Do you feel you were stronger in your twenties and early thirties than today?

I was stronger in my twenties beyond any doubt – among the top ten players in the world for roughly a decade, and as high as number three for a period of 18 months. The recent ChessBase article on rating inflation by Jeff Sonas would suggest that my rating in the late 1980s would be approximately equivalent to 2750 in today's much debauched currency. This is why I am personally far less excited by crossing the 2700 barrier (again) than various other people seem to be. Basically I have been there and done all that before.

Whilst we are on the subject, Dr John Nunn remarked to me, a very long time ago, that he considered the most insidious effect of aging on a chessplayer to be the loss of motivation. In that judgment I think he was essentially right. People's priorities change. No one can stop time's relentless march, but with application and determination one can strongly mitigate its effects. It is interesting to observe that Ivanchuk and Gelfand – both players in their early forties – still maintain an extremely high standard. The over forty category is, of course, shortly to be bolstered by the World Champion, Vishy Anand himself.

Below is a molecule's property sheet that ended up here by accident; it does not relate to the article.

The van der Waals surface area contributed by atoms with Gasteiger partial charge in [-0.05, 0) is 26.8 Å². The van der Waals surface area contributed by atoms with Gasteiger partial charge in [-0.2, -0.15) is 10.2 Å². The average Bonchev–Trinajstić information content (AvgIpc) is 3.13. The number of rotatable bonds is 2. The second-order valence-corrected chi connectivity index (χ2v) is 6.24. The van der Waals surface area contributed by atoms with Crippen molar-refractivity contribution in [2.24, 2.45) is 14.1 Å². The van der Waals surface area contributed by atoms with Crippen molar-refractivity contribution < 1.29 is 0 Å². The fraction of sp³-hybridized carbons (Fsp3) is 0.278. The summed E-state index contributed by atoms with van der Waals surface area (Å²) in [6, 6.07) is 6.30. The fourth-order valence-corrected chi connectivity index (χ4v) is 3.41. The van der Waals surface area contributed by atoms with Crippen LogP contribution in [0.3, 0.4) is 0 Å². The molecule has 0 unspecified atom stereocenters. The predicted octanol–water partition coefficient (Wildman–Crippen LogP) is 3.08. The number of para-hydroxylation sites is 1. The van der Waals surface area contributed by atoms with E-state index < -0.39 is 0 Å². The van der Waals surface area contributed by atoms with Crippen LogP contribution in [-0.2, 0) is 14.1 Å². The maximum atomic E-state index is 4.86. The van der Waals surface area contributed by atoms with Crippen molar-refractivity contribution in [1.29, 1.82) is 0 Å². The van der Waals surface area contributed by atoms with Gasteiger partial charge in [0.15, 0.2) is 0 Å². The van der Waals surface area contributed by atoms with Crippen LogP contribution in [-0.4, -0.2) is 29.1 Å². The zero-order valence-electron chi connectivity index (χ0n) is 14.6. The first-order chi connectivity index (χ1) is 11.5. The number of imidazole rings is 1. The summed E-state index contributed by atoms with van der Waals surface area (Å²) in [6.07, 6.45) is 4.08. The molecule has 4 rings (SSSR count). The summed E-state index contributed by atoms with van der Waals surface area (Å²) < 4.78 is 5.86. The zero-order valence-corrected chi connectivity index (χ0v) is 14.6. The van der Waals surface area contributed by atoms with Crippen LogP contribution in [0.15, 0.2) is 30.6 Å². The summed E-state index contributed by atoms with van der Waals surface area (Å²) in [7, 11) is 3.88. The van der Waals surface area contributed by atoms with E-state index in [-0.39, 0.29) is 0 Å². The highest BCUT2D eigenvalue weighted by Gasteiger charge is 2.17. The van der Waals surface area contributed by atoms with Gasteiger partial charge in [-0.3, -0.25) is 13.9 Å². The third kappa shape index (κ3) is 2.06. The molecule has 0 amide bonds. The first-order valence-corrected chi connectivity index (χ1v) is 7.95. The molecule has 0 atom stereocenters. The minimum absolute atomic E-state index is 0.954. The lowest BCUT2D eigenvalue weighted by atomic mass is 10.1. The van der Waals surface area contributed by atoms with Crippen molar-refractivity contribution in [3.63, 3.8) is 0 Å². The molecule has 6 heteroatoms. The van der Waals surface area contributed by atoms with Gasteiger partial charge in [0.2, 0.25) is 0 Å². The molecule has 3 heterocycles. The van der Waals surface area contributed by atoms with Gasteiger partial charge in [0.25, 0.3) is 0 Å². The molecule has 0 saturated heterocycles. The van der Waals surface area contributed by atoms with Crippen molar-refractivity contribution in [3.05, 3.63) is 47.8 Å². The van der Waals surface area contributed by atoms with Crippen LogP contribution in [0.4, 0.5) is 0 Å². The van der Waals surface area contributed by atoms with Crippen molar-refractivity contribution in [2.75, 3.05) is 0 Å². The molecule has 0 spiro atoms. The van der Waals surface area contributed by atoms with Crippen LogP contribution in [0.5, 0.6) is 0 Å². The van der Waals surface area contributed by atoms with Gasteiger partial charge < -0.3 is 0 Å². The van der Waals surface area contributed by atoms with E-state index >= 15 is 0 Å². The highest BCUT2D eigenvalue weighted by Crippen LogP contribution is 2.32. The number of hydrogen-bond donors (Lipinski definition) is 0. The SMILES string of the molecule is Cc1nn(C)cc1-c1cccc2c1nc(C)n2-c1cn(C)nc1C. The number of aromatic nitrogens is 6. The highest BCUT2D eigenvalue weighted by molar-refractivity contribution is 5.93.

Is this a one-time thing or do you intend to continue in the same vein?

I don't think I am really doing anything radically different to what I have always done. I am certainly not working any harder. Perhaps though I have made a few subtle shifts in my game. My impression is that I am playing a bit faster. Although I might lose a little accuracy, this, I believe, is more than compensated by a reduction in the number of time-trouble blunders. One can lose an awful lot of points in those high-stress moments – an area in which middle-age is particularly unforgiving.

Is it tough keeping up with the computer preparation of the teens and twens?

At the Dresden Olympiad, Yuri Razuvaev sagely advised me to play more. He correctly surmised that I practically never do any work, except when I am at tournaments, and therefore suggested that I need to play regularly to maintain a high standard. He is quite right, of course. The only time that I am really obliged to study the chessboard is when Parimarjan Negi comes over for a couple of weeks' training. I find it very demanding and, frankly speaking, I am always relieved when he has gone. Nevertheless it pays the bills and is good for my soul. I am glad to say that, judging by his recent good results, Parimarjan also finds these sessions beneficial.